... contact sport. However, where a recipient operates or sponsors a team in a particular sport for members of... try out for the team offered unless the sport involved is a contact sport. For the purposes of these Title IX regulations, contact sports include boxing, wrestling, rugby, ice hockey, football,...

  17. 38 CFR 23.450 - Athletics.

    Code of Federal Regulations, 2010 CFR

    2010-07-01

    ... contact sport. However, where a recipient operates or sponsors a team in a particular sport for members of... try out for the team offered unless the sport involved is a contact sport. For the purposes of these Title IX regulations, contact sports include boxing, wrestling, rugby, ice hockey, football,...

  18. The Impact of Athletic Facilities on the Recruitment of Potential Student-Athletes

    ERIC Educational Resources Information Center

    Schneider, Ray; Messenger, Steve

    2012-01-01

    Purpose: This study examined the impact that athletic facilities and other college choice factors have on the recruitment of student-athletes to play Division I college hockey compared to the influence of other college choice factors. Although athletic facilities and their seeming importance in the recruitment of top level student-athletes are…

  19. Beyond the game: the legacy of Bill Masterton.

    PubMed

    Bonfield, Christopher M; Kondziolka, Douglas

    2016-07-01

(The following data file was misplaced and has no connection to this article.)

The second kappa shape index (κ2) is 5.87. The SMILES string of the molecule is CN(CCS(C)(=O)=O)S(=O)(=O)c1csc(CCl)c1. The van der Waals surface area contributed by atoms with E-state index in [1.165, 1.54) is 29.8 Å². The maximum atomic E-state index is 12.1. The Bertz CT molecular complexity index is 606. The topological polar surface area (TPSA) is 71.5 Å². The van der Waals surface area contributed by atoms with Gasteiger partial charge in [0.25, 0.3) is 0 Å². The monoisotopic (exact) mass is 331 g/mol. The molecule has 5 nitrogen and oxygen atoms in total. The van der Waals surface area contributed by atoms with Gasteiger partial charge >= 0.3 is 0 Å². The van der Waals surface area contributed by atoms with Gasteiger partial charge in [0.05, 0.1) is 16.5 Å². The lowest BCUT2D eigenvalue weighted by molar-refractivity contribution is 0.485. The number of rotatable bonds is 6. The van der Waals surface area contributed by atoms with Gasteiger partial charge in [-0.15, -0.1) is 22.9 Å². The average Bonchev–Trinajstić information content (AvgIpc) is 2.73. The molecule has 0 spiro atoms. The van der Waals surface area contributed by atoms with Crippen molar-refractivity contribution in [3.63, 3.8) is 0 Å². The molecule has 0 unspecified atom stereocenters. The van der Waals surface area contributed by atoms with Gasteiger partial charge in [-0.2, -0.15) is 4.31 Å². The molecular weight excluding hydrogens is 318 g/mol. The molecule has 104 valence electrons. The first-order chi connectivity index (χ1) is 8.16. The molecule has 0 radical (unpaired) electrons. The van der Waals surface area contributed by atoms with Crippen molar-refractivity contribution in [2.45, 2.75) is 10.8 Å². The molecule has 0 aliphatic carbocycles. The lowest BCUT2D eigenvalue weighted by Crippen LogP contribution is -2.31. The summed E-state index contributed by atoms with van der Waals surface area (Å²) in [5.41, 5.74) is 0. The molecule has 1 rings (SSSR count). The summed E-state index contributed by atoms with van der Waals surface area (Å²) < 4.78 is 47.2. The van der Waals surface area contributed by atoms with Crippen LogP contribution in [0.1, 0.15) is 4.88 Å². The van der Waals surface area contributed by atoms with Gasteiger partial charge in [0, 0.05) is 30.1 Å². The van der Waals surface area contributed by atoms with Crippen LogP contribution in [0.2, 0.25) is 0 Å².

Bill Masterton is the only man to die of injuries sustained in a National Hockey League (NHL) game. He remains the last fatality in any professional team sport involving a direct in-game injury in North America. While Masterton was originally thought to have suffered a fatal brain injury while being checked on the ice, later analysis of the case revealed evidence of second-impact syndrome and the effects of prior concussions. Masterton's death sparked both an immediate debate in the NHL on whether helmets should be compulsory and the NHL's first vote on mandatory helmet use. Although the subject of mandated helmet use met with resistance in the 10 years after Masterton's death, especially from hockey owners and coaches, the NHL finally legislated helmet use by all players entering the league beginning in the 1979-1980 season. Several awards, including one recognizing the NHL player who best exemplifies the qualities of perseverance, sportsmanship, and dedication to hockey, have been created in memory of Masterton. However, his legacy extends far beyond the awards that bear his name. His death was the seminal event bringing head safety to the forefront of a game that was both unready and unwilling to accept change. An increase in mainstream media attention in recent years has led to unprecedented public awareness of brain injury and concussion in hockey and other sports. Advances in the diagnosis and treatment of head injury in sports have occurred recently, the impetus for which started over 45 years ago, when Bill Masterton died.